Everything you need to understand or teach A Drink of Water by Seamus Heaney.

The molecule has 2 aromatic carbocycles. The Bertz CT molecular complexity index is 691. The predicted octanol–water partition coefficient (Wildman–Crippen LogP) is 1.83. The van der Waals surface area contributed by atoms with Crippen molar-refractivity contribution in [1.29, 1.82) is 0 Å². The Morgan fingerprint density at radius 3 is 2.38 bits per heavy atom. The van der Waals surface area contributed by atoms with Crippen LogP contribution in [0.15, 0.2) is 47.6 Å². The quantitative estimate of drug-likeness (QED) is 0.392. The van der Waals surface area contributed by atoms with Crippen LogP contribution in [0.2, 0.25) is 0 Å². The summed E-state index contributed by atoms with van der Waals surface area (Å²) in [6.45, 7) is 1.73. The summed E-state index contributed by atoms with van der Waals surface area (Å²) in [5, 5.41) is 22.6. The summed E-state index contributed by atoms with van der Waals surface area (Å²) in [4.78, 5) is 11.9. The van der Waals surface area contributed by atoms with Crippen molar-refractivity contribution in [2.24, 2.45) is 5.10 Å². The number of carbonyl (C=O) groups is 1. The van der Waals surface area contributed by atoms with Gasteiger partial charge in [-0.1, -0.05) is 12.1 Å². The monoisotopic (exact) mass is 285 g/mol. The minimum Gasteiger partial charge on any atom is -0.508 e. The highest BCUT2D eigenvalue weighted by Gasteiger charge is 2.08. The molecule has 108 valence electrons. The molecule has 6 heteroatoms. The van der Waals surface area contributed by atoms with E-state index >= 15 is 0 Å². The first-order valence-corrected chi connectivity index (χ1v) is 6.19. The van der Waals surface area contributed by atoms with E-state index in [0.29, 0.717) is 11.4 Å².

While certain specifics of the sonnet's situation are never revealedthe identity of the woman, for instance, and the precise nature of her relationship with the speakerthe first lines' implications establish nearly all we need to know in the poem. The verb "came" in line 1 suggests two important possibilities. First, since it is in the past tense, we infer that the action described no longer takes placeshe no longer comes to the well. Combined with the images of old age and decrepitude that follow in the first quatrain "old bat," "staggering," "whooping cough," "slow diminuendo"this past-tense description suggests that the old woman has died. Second, the use of "came" instead of "went" implies that the speaker is already at the well when the woman arrives. From this, it is possible that the speaker owns the well and allows the woman to draw from it: that, at the beginning of the... View more of the A Drink of Water Summary